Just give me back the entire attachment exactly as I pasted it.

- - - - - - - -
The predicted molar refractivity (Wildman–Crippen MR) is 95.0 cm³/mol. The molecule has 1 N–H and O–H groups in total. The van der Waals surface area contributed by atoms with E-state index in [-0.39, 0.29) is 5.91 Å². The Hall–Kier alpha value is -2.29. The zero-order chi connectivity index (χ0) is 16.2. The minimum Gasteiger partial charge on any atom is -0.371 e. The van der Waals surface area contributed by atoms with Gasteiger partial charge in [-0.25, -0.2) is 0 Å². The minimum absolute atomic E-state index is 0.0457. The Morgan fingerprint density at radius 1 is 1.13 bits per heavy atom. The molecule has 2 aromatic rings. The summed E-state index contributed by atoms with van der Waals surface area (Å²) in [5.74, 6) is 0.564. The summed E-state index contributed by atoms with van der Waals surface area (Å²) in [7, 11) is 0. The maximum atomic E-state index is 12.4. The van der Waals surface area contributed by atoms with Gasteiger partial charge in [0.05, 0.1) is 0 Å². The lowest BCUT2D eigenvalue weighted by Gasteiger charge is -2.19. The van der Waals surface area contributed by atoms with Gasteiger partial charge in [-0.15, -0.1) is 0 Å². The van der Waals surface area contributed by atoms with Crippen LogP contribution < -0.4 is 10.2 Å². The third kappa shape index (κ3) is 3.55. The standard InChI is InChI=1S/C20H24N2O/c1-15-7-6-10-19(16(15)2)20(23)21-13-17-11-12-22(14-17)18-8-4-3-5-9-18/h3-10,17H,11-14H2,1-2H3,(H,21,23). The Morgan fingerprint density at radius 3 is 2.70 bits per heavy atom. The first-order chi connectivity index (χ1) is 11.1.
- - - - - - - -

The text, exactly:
The predicted molar refractivity (Wildman–Crippen MR) is 95.0 cm³/mol. The molecule has 1 N–H and O–H groups in total. The van der Waals surface area contributed by atoms with E-state index in [-0.39, 0.29) is 5.91 Å². The Hall–Kier alpha value is -2.29. The zero-order chi connectivity index (χ0) is 16.2. The minimum Gasteiger partial charge on any atom is -0.371 e. The van der Waals surface area contributed by atoms with Gasteiger partial charge in [-0.25, -0.2) is 0 Å². The minimum absolute atomic E-state index is 0.0457. The Morgan fingerprint density at radius 1 is 1.13 bits per heavy atom. The molecule has 2 aromatic rings. The summed E-state index contributed by atoms with van der Waals surface area (Å²) in [5.74, 6) is 0.564. The summed E-state index contributed by atoms with van der Waals surface area (Å²) in [7, 11) is 0. The maximum atomic E-state index is 12.4. The van der Waals surface area contributed by atoms with Gasteiger partial charge in [0.05, 0.1) is 0 Å². The lowest BCUT2D eigenvalue weighted by Gasteiger charge is -2.19. The van der Waals surface area contributed by atoms with Gasteiger partial charge in [-0.15, -0.1) is 0 Å². The van der Waals surface area contributed by atoms with Crippen LogP contribution < -0.4 is 10.2 Å². The third kappa shape index (κ3) is 3.55. The standard InChI is InChI=1S/C20H24N2O/c1-15-7-6-10-19(16(15)2)20(23)21-13-17-11-12-22(14-17)18-8-4-3-5-9-18/h3-10,17H,11-14H2,1-2H3,(H,21,23). The Morgan fingerprint density at radius 3 is 2.70 bits per heavy atom. The first-order chi connectivity index (χ1) is 11.1.